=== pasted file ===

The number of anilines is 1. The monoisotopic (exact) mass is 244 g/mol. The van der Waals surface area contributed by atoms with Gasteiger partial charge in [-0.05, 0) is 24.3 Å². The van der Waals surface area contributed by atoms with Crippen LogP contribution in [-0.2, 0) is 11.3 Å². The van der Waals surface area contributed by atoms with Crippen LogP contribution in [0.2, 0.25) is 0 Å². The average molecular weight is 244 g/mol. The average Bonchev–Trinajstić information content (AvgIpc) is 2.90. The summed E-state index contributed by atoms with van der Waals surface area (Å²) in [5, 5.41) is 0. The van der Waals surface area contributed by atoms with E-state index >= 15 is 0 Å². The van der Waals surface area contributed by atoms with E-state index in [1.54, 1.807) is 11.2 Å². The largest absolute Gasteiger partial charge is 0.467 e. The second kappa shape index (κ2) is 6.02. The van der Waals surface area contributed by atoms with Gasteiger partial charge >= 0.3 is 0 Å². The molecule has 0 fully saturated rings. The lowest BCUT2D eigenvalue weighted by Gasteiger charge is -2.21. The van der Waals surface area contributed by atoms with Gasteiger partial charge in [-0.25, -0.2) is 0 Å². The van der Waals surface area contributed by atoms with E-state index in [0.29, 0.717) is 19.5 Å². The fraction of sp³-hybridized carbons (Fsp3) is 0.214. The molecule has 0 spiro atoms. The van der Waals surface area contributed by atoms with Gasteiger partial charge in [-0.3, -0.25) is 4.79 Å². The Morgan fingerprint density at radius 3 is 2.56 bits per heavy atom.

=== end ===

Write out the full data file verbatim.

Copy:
The number of anilines is 1. The monoisotopic (exact) mass is 244 g/mol. The van der Waals surface area contributed by atoms with Gasteiger partial charge in [-0.05, 0) is 24.3 Å². The van der Waals surface area contributed by atoms with Crippen LogP contribution in [-0.2, 0) is 11.3 Å². The van der Waals surface area contributed by atoms with Crippen LogP contribution in [0.2, 0.25) is 0 Å². The average molecular weight is 244 g/mol. The average Bonchev–Trinajstić information content (AvgIpc) is 2.90. The summed E-state index contributed by atoms with van der Waals surface area (Å²) in [5, 5.41) is 0. The van der Waals surface area contributed by atoms with E-state index >= 15 is 0 Å². The van der Waals surface area contributed by atoms with E-state index in [1.54, 1.807) is 11.2 Å². The largest absolute Gasteiger partial charge is 0.467 e. The second kappa shape index (κ2) is 6.02. The van der Waals surface area contributed by atoms with Gasteiger partial charge >= 0.3 is 0 Å². The molecule has 0 fully saturated rings. The lowest BCUT2D eigenvalue weighted by Gasteiger charge is -2.21. The van der Waals surface area contributed by atoms with Gasteiger partial charge in [-0.25, -0.2) is 0 Å². The van der Waals surface area contributed by atoms with E-state index in [0.29, 0.717) is 19.5 Å². The fraction of sp³-hybridized carbons (Fsp3) is 0.214. The molecule has 0 spiro atoms. The van der Waals surface area contributed by atoms with Gasteiger partial charge in [-0.3, -0.25) is 4.79 Å². The Morgan fingerprint density at radius 3 is 2.56 bits per heavy atom.